Keeper: Though it may have a creepy name, it’s the grandaddy of menstrual cups and was the first one introduced to the market in 1987 (and it’s FDA approved!). It’s easy to insert and unfurls right away for great suction. The packaging is environmentally friendly and it’s made in the USA, probably by a coven of witches in the Midwest. The only drawback to the Keeper is that, because it’s gum rubber based instead of silicone like the other cups, it can get a little, um, smelly, but sunlight removes the smell, so set it on the windowsill for a few hours (Gross, I know). Available for $35 at Bluestockings Bookstore, 172 Allen Street in the LES or online for $22.

Diva Cup: This is the cup to get if you feel sassy. It’s larger than most of the others, so it might feel a little unwieldy, and it’s super, duper extra suctiony. Available for $40 at Northside Pharmacy, 182 Bedford Ave at N7th St. or online for $23.75.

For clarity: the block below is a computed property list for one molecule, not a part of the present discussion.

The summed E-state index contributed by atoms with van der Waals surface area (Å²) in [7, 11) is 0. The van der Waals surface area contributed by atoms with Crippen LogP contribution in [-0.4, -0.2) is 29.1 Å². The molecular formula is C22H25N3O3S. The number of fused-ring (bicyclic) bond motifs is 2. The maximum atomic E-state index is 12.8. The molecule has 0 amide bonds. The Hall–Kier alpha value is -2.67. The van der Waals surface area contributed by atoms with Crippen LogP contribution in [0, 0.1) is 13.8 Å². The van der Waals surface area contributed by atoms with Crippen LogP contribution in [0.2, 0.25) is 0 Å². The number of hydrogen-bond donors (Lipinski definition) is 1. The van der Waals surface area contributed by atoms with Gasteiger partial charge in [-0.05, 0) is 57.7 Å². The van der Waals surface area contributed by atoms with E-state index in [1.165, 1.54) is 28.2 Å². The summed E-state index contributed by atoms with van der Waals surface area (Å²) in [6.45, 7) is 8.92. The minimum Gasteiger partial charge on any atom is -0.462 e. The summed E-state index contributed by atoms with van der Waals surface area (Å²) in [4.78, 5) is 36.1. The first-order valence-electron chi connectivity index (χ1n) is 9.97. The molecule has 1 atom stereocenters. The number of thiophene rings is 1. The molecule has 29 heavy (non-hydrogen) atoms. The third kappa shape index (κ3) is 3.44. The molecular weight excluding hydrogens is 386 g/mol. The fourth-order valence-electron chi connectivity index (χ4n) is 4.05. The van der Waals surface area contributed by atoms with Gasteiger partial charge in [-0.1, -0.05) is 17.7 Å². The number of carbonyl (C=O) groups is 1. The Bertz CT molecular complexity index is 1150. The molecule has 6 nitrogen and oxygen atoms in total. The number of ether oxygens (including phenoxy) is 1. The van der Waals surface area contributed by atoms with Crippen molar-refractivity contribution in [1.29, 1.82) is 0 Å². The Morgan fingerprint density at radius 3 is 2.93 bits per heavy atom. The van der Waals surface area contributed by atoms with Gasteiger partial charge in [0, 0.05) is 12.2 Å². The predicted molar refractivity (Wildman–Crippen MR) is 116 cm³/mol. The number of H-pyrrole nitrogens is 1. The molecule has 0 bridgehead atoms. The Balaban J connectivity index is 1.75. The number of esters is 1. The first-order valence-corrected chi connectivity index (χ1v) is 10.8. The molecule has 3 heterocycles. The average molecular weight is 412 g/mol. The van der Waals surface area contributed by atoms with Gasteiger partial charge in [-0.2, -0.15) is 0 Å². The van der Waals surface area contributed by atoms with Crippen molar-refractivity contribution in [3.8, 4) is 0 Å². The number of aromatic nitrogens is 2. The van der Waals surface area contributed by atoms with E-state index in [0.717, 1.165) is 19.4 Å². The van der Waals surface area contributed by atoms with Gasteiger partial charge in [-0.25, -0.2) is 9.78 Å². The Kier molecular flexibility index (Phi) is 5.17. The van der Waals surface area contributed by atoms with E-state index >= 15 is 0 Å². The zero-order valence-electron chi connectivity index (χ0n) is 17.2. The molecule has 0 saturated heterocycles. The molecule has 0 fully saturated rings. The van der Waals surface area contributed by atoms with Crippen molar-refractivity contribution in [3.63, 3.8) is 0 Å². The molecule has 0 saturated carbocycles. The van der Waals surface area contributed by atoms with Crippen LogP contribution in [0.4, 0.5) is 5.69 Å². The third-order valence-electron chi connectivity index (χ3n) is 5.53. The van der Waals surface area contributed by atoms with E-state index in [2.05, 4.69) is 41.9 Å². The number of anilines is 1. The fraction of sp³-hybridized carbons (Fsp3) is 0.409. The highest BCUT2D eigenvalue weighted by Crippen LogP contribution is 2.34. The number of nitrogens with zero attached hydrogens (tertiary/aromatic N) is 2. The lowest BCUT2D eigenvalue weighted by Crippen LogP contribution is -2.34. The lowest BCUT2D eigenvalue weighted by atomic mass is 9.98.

MoonCup UK: $27. The Moon Cup is shorter than all of the others, and depending on your body shape, potentially more comfortable. The packaging and website are really cute, which sells us.
Only available online for $29.88.

Moon Cup by Keeper: Controversy arose in the menstrual cup community, (yes there’s a community and it’s made up of the same women who Livejournal about ren faires and goddess circles) when Keeper named its silicone, non-latex version the same name as a menstrual cup from the UK. Scandal! This is exactly the same as a regular Keeper but made from a different material, which will eliminate that icky smell.
Available online for $27.17

Lunette: $34.99. The thing about the Lunette, is that yes, it’s super expensive, but you can buy them in blue and green! SOLD! It’s firmer than the Diva Cup, but not as firm as the Keeper, so it stays in place pretty will without being uncomfortable. But it’s not available in stores in New York, from what I gather, so you can only get it online.

37 Comment

  • I will be buying one for my wifey!